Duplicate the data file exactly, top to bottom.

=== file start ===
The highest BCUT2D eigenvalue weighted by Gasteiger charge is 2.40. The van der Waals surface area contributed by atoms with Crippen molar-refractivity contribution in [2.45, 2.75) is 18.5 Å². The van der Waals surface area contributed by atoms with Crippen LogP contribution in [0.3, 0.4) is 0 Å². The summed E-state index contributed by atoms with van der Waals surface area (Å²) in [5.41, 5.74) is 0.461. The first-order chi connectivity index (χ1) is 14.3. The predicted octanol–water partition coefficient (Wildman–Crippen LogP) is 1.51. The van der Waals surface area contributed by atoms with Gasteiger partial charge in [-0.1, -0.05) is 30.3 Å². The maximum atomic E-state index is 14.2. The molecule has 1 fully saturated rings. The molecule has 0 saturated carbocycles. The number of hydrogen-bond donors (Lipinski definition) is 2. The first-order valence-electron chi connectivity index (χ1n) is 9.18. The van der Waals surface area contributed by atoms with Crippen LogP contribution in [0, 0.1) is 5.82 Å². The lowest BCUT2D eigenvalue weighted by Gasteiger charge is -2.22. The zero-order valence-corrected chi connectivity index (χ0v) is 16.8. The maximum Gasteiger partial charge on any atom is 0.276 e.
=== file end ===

The highest BCUT2D eigenvalue weighted by Gasteiger charge is 2.40. The van der Waals surface area contributed by atoms with Crippen molar-refractivity contribution in [2.45, 2.75) is 18.5 Å². The van der Waals surface area contributed by atoms with Crippen LogP contribution in [0.3, 0.4) is 0 Å². The summed E-state index contributed by atoms with van der Waals surface area (Å²) in [5.41, 5.74) is 0.461. The first-order chi connectivity index (χ1) is 14.3. The predicted octanol–water partition coefficient (Wildman–Crippen LogP) is 1.51. The van der Waals surface area contributed by atoms with Gasteiger partial charge in [-0.1, -0.05) is 30.3 Å². The maximum atomic E-state index is 14.2. The molecule has 1 fully saturated rings. The molecule has 0 saturated carbocycles. The number of hydrogen-bond donors (Lipinski definition) is 2. The first-order valence-electron chi connectivity index (χ1n) is 9.18. The van der Waals surface area contributed by atoms with Crippen LogP contribution in [0, 0.1) is 5.82 Å². The lowest BCUT2D eigenvalue weighted by Gasteiger charge is -2.22. The zero-order valence-corrected chi connectivity index (χ0v) is 16.8. The maximum Gasteiger partial charge on any atom is 0.276 e.